This article is an opinion piece and its contents represent the standpoint of its author, not UPF Lund or The Perspective’s editorial board.
Just a month ago and for the first time in US history, a former president, Donald Trump, was arrested for 34 counts of felony. In the same month Rishi Sunak, the UK Prime Minister, announced a plan to stop refugees on small boats from legally claiming asylum, a direct challenge to the European Convention on human rights. While in Russia, Putin continues to attack Ukraine, as the civilian death toll has risen to over eight thousand.
What do all three of these recent political events have in common despite being a direct challenge to legal systems and showing a lack of basic human empathy? The connection that is never made by mainstream media is that men were at the forefront of all these decisions or the decisions that resulted in these events. It is never asked if men are simply too dangerous to hold political office. Why is it then when similarities are drawn between the political decisions made by women at the top, these are categorised as a result of their gender?
On the 19th of January this year Jacinda Arden, former Prime Minister of New Zealand, announced her resignation naming burnout as one of the central reasons for her departure from the role. Just two months later Nicola Sturgeon, former First Minister of Scotland, also penned her resignation, describing how the lack of privacy, harassment on social media and nature of personality politics became too much to handle. After stating similar reasons for leaving their posts, both Arden and Sturgeon were coupled, seen as representative of their whole gender’s experience of political involvement. Why was this the case? Perhaps it is due to the lack of examples of females holding political power.
While in 2023 women hold the largest recorded number of political decision-making posts worldwide, this does not amount to much when compared to the proportion of men taking positions of power. Only 13 out of the 193 UN member states have a female leader, and the growth of female representation in global politics has slowed down in 2023. As mentioned before, recently a number of female political leaders quit their high-powered posts due to burnout, to later be replaced by men. This plateau in female representation suggests that the current political environment is not conducive to being a woman and holding power. But how can this political environment be changed to equally represent our whole society, allowing change to be made that benefits everyone?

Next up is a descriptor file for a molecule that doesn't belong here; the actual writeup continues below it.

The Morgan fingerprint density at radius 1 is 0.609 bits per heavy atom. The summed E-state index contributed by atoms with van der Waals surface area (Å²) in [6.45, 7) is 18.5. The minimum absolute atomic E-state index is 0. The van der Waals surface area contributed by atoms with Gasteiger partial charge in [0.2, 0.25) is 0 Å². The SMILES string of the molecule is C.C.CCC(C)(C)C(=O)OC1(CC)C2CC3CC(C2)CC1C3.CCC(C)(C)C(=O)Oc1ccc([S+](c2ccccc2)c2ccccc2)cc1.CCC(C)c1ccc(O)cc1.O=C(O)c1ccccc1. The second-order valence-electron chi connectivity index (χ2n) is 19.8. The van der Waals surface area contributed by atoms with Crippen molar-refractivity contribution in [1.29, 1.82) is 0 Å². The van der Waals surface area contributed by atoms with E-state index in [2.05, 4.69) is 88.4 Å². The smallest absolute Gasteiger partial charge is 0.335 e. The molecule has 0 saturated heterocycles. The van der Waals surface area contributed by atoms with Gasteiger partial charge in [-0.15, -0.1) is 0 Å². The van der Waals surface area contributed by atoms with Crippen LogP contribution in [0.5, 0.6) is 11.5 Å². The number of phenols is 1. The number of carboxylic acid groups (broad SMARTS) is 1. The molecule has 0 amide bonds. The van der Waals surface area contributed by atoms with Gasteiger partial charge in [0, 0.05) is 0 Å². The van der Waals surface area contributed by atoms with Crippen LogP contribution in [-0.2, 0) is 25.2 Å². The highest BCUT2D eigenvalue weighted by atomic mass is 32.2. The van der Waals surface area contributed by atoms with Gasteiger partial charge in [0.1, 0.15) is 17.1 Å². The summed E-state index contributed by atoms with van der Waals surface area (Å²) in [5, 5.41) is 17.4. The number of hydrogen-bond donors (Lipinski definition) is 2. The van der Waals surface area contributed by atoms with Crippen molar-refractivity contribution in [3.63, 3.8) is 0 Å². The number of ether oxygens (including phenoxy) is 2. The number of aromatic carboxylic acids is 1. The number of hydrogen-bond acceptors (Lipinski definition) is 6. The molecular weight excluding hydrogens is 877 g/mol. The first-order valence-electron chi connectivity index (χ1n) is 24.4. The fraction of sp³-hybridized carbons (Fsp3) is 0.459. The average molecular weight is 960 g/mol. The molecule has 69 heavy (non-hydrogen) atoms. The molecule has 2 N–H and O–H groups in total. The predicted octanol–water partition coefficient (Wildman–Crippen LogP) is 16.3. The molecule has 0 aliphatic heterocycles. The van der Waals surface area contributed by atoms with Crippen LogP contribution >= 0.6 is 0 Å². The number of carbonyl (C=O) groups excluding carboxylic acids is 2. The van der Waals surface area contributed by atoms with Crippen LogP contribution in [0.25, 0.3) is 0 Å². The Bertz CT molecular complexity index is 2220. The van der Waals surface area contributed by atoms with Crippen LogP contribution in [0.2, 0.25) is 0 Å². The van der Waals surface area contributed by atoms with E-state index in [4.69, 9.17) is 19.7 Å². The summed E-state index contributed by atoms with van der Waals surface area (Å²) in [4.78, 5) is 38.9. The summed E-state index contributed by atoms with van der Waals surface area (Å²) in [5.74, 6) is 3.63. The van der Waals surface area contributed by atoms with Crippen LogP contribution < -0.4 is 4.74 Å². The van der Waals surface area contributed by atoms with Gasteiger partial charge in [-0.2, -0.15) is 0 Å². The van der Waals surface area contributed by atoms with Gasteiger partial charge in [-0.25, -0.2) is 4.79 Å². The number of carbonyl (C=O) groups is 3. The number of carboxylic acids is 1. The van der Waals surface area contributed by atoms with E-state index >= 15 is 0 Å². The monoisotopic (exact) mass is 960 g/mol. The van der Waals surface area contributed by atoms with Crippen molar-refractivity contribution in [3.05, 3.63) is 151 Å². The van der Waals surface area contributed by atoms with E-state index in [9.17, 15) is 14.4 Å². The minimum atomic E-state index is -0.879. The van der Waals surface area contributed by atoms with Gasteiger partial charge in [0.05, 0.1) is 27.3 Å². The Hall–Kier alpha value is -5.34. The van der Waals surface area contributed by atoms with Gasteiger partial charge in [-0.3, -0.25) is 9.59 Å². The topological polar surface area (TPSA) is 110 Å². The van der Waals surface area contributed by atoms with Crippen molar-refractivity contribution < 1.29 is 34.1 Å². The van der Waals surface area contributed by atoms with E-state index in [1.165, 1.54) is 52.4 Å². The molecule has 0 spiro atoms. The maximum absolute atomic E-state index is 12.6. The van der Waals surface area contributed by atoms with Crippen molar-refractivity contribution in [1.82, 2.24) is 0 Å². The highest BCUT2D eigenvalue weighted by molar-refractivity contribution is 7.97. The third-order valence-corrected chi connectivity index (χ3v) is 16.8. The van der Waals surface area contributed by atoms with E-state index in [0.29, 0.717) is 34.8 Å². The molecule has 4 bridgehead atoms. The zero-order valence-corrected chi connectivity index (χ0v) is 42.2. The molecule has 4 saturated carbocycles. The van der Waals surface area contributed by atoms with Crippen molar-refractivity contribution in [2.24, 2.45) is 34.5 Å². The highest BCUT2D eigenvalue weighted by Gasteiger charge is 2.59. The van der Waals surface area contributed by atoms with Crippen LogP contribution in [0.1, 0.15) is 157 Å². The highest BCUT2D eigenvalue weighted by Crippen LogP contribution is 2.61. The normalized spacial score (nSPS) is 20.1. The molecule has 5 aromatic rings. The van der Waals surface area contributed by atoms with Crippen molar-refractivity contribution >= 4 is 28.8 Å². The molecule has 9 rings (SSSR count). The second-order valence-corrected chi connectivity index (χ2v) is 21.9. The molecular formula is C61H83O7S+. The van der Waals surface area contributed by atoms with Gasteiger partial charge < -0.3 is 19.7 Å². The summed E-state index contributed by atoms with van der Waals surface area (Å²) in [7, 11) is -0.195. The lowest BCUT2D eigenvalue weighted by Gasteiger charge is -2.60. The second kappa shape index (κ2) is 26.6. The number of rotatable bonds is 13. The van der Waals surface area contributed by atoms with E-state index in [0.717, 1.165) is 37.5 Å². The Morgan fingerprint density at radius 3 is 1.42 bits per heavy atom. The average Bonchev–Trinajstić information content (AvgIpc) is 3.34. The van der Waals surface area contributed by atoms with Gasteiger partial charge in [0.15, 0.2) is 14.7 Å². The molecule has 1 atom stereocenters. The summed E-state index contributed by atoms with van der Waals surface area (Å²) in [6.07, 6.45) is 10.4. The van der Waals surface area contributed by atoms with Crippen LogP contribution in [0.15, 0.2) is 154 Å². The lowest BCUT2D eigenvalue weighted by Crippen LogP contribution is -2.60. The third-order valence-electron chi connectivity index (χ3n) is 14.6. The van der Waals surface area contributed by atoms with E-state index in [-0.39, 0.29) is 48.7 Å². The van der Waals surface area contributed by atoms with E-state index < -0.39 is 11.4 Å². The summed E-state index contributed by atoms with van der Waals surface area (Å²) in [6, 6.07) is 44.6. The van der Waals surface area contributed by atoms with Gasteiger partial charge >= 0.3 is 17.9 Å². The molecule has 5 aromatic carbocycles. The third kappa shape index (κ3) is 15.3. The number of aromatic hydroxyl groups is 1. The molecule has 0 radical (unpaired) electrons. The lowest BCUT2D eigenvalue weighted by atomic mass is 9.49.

This phenomenon of burnout is not a new one, neither is it exclusive to politics. Being defined as extreme physical and emotional exhaustion, it was included in the World Health Organisation’s 2019 International Classification of Diseases. Trends show that women experience this condition more than men and the examples seen in Arden and Sturgeon must not be ignored. A 2022 study by McKinsey revealed that ‘women leaders are overworked and under-recognized’, as 43% of women leaders compared to only 31% of men at the same level report feeling burnt out.
However, the question of how this is addressed remains. It would be incorrect to understand negative experiences of women in leadership roles as a result of them being women, simply because there is a trend in female experience. Dr Federica Caso, an International Relations lecturer at La Trobe University, is quoted in The Guardian highlighting how ‘It’s hard to keep swimming against the flow when you’re constantly being challenged on your gender, as opposed to your policies’. This is an acute revelation of the issues faced by women when taking up positions of power, as they are seen first for their gender and then their decision-making.